7. Inject fun in the day-to-day to boost employee engagement

A workplace is more than a place of work. We hire people, not task machines, and their personality or lived experience adds to their value in the workplace. Working remotely can mean missing the shared culture of the office, including jokes and casual water cooler conversations. Set up a more casual channel of communication, maybe a Facebook group or company-wide Slack channel, for sharing some sunshine in these overcast days. Weekly challenges, memes, shoutouts – whatever suits your company culture should be nurtured.

8. Empower your team to make their own decisions

Remember your teenage self being told what to do by your parents? For many, it was almost a goal to get away with NOT doing what they asked. I’m not suggesting that employees are ambivalent teenagers, however every one of them will thrive and be more engaged if they are empowered to make decisions. If they know the goal and the expectations, very few choices could or would cause irreparable damage. In fact, employee empowerment frees up the decision bottleneck, especially when an upline is in another time zone.

9. Support knowledge sharing and feedback between peers

A daily wrap, a weekly reflection, a channel to share insights or inspiration – even one of these is useful in lighting up the spark of employee engagement. Consider formalising the structure of your weekly Zoom wraps. We use ‘buzzes’ and admit ‘fizzes’ to share wins, losses and roadblocks, allowing everyone to help solve problems in a group mind, rather than in (self) isolation.

10. Introduce or solidify a working from home policy

Setting expectations on paper helps bring clarity to the sometimes-pixelated remote working situation. Asking employees to sign and agree to those terms (do get them cleared by legal), is a step beyond a social contract, allowing employees to give their all during agreed working hours.

11. Be flexible 

Everything is up in the air, and some things change between the morning paper and the evening news. We need to respect that people’s lives are in flux outside the office; kids may need to be cared for at home, the 9-to-5 has never been ideal for everyone. Rather than forcing an ideal situation for the company, encourage employee engagement by focusing on results as opposed to working hours.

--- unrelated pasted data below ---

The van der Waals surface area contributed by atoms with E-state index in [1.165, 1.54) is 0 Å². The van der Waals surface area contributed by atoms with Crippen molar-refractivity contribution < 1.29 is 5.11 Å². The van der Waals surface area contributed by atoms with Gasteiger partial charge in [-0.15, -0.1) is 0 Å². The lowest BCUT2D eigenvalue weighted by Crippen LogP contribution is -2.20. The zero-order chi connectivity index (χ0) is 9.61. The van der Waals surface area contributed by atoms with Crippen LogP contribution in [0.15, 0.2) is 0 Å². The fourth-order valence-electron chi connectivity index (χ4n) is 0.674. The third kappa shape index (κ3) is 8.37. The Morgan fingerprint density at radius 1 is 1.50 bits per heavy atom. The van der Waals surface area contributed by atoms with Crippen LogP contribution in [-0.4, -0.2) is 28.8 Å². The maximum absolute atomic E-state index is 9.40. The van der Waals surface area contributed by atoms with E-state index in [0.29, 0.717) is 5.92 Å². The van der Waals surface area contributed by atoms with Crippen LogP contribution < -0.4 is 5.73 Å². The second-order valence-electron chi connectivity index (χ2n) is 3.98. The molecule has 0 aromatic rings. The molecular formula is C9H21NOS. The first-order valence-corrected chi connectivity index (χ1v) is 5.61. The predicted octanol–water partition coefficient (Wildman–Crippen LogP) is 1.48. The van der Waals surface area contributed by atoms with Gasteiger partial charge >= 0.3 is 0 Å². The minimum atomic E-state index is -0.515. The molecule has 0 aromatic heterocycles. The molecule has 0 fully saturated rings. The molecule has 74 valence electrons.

12. Be transparent

We cannot stress this enough: be transparent with your team. Even the uncertainty around pasta in the shops is making some people come to blows. As much as possible, keep your team informed about how the business is performing, whether you’ll be applying for relevant government relief funding and what steps are being taken to ensure job security. It’s better to deliver a harsh reality than an unrealistic fantasy.

Related reading: for more information on managing a remote workforce, see How to manage the hybrid workplace.

What are the next steps? 

Embracing a move to remote working has plenty of benefits. It’s been a leveller to some degree, and your HR team now has access to the best talent in the world, not just in your neighbourhood. By embracing remote working, and focusing on improving employee engagement, this new normal could be just the change that we’ve needed.

For more information and guidance about leadership for business transformation in the digital age, please get in touch. We’re happy to discuss your challenges over Microsoft Teams, Google Hangouts, or the old-fashioned telephone and email.